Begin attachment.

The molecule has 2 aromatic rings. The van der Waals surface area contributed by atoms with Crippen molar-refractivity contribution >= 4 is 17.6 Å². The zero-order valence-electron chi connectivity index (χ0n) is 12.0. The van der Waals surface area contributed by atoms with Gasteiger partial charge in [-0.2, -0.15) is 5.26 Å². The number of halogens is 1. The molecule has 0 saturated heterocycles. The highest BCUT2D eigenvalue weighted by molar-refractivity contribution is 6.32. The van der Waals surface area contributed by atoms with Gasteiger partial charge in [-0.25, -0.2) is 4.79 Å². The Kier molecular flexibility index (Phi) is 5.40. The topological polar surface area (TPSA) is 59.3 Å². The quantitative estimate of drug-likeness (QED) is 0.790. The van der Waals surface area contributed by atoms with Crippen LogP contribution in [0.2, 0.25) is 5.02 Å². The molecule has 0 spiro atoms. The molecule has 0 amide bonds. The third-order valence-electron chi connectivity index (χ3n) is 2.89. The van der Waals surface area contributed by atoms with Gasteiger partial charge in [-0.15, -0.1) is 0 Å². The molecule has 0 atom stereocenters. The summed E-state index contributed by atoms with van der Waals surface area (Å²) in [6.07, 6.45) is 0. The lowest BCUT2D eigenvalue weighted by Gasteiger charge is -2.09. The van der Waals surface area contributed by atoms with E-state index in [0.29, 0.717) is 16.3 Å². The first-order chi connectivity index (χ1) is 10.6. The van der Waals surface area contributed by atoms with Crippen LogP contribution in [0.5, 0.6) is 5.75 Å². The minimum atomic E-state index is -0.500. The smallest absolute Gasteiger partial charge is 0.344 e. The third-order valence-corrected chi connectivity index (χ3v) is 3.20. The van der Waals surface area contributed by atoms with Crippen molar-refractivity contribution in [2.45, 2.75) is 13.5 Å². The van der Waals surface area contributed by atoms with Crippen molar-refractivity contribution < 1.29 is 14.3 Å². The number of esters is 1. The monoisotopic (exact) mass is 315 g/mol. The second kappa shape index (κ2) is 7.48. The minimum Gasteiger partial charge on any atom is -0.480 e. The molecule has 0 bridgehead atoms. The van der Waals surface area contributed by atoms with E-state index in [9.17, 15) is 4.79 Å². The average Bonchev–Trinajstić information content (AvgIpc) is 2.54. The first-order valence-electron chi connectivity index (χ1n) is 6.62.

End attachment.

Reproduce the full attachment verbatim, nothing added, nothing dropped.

The molecule has 2 aromatic rings. The van der Waals surface area contributed by atoms with Crippen molar-refractivity contribution >= 4 is 17.6 Å². The zero-order valence-electron chi connectivity index (χ0n) is 12.0. The van der Waals surface area contributed by atoms with Gasteiger partial charge in [-0.2, -0.15) is 5.26 Å². The number of halogens is 1. The molecule has 0 saturated heterocycles. The highest BCUT2D eigenvalue weighted by molar-refractivity contribution is 6.32. The van der Waals surface area contributed by atoms with Gasteiger partial charge in [-0.25, -0.2) is 4.79 Å². The Kier molecular flexibility index (Phi) is 5.40. The topological polar surface area (TPSA) is 59.3 Å². The quantitative estimate of drug-likeness (QED) is 0.790. The van der Waals surface area contributed by atoms with Crippen LogP contribution in [0.2, 0.25) is 5.02 Å². The molecule has 0 spiro atoms. The molecule has 0 amide bonds. The third-order valence-electron chi connectivity index (χ3n) is 2.89. The van der Waals surface area contributed by atoms with Gasteiger partial charge in [-0.15, -0.1) is 0 Å². The molecule has 0 atom stereocenters. The summed E-state index contributed by atoms with van der Waals surface area (Å²) in [6.07, 6.45) is 0. The lowest BCUT2D eigenvalue weighted by Gasteiger charge is -2.09. The van der Waals surface area contributed by atoms with E-state index in [0.29, 0.717) is 16.3 Å². The first-order chi connectivity index (χ1) is 10.6. The van der Waals surface area contributed by atoms with Crippen LogP contribution in [0.5, 0.6) is 5.75 Å². The minimum atomic E-state index is -0.500. The smallest absolute Gasteiger partial charge is 0.344 e. The third-order valence-corrected chi connectivity index (χ3v) is 3.20. The van der Waals surface area contributed by atoms with Crippen molar-refractivity contribution in [2.45, 2.75) is 13.5 Å². The van der Waals surface area contributed by atoms with Crippen molar-refractivity contribution < 1.29 is 14.3 Å². The number of esters is 1. The monoisotopic (exact) mass is 315 g/mol. The second kappa shape index (κ2) is 7.48. The minimum Gasteiger partial charge on any atom is -0.480 e. The molecule has 0 bridgehead atoms. The van der Waals surface area contributed by atoms with E-state index in [9.17, 15) is 4.79 Å². The average Bonchev–Trinajstić information content (AvgIpc) is 2.54. The first-order valence-electron chi connectivity index (χ1n) is 6.62.